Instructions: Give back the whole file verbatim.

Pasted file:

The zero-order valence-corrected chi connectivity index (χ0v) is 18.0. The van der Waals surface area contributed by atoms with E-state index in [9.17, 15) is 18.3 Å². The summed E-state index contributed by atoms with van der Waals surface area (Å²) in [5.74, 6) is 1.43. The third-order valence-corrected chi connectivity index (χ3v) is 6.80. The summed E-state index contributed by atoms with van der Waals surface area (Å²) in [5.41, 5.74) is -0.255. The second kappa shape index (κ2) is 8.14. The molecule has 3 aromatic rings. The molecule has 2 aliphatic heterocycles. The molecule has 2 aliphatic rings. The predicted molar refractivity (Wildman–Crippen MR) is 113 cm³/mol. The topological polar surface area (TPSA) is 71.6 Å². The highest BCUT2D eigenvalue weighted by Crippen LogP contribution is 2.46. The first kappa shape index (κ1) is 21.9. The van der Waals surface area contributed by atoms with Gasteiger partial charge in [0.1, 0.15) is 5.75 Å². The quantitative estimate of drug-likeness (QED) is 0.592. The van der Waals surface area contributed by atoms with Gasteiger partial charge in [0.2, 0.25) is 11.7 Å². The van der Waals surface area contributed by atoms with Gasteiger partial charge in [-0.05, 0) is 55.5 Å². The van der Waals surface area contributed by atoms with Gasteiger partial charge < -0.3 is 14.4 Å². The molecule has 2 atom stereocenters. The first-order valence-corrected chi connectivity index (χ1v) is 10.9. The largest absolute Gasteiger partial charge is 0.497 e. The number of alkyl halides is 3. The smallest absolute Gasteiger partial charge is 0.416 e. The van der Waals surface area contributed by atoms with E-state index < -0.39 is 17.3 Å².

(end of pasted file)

The zero-order valence-corrected chi connectivity index (χ0v) is 18.0. The van der Waals surface area contributed by atoms with E-state index in [9.17, 15) is 18.3 Å². The summed E-state index contributed by atoms with van der Waals surface area (Å²) in [5.74, 6) is 1.43. The third-order valence-corrected chi connectivity index (χ3v) is 6.80. The summed E-state index contributed by atoms with van der Waals surface area (Å²) in [5.41, 5.74) is -0.255. The second kappa shape index (κ2) is 8.14. The molecule has 3 aromatic rings. The molecule has 2 aliphatic heterocycles. The molecule has 2 aliphatic rings. The predicted molar refractivity (Wildman–Crippen MR) is 113 cm³/mol. The topological polar surface area (TPSA) is 71.6 Å². The highest BCUT2D eigenvalue weighted by Crippen LogP contribution is 2.46. The first kappa shape index (κ1) is 21.9. The van der Waals surface area contributed by atoms with Gasteiger partial charge in [0.1, 0.15) is 5.75 Å². The quantitative estimate of drug-likeness (QED) is 0.592. The van der Waals surface area contributed by atoms with Gasteiger partial charge in [0.2, 0.25) is 11.7 Å². The van der Waals surface area contributed by atoms with Gasteiger partial charge in [-0.05, 0) is 55.5 Å². The van der Waals surface area contributed by atoms with Gasteiger partial charge < -0.3 is 14.4 Å². The molecule has 2 atom stereocenters. The first-order valence-corrected chi connectivity index (χ1v) is 10.9. The largest absolute Gasteiger partial charge is 0.497 e. The number of alkyl halides is 3. The smallest absolute Gasteiger partial charge is 0.416 e. The van der Waals surface area contributed by atoms with E-state index < -0.39 is 17.3 Å².